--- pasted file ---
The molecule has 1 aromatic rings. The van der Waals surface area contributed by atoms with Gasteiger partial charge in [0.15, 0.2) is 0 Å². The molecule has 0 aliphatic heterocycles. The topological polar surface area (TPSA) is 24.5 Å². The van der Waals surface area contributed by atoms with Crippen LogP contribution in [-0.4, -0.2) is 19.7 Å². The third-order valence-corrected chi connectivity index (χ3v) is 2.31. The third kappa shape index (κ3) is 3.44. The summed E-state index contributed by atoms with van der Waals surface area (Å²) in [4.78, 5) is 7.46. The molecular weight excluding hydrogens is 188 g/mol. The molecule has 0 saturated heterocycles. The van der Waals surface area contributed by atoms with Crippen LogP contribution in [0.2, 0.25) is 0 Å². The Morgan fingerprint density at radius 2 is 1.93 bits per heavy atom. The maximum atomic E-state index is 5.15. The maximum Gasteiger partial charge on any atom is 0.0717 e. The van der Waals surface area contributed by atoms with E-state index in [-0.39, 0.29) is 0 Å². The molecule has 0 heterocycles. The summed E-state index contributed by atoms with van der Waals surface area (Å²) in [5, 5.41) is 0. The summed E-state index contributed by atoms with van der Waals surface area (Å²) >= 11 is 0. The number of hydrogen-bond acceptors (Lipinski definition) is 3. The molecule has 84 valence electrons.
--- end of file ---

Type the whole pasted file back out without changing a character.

The molecule has 1 aromatic rings. The van der Waals surface area contributed by atoms with Gasteiger partial charge in [0.15, 0.2) is 0 Å². The molecule has 0 aliphatic heterocycles. The topological polar surface area (TPSA) is 24.5 Å². The van der Waals surface area contributed by atoms with Crippen LogP contribution in [-0.4, -0.2) is 19.7 Å². The third-order valence-corrected chi connectivity index (χ3v) is 2.31. The third kappa shape index (κ3) is 3.44. The summed E-state index contributed by atoms with van der Waals surface area (Å²) in [4.78, 5) is 7.46. The molecular weight excluding hydrogens is 188 g/mol. The molecule has 0 saturated heterocycles. The van der Waals surface area contributed by atoms with Crippen LogP contribution in [0.2, 0.25) is 0 Å². The Morgan fingerprint density at radius 2 is 1.93 bits per heavy atom. The maximum atomic E-state index is 5.15. The maximum Gasteiger partial charge on any atom is 0.0717 e. The van der Waals surface area contributed by atoms with E-state index in [-0.39, 0.29) is 0 Å². The molecule has 0 heterocycles. The summed E-state index contributed by atoms with van der Waals surface area (Å²) in [5, 5.41) is 0. The summed E-state index contributed by atoms with van der Waals surface area (Å²) >= 11 is 0. The number of hydrogen-bond acceptors (Lipinski definition) is 3. The molecule has 84 valence electrons.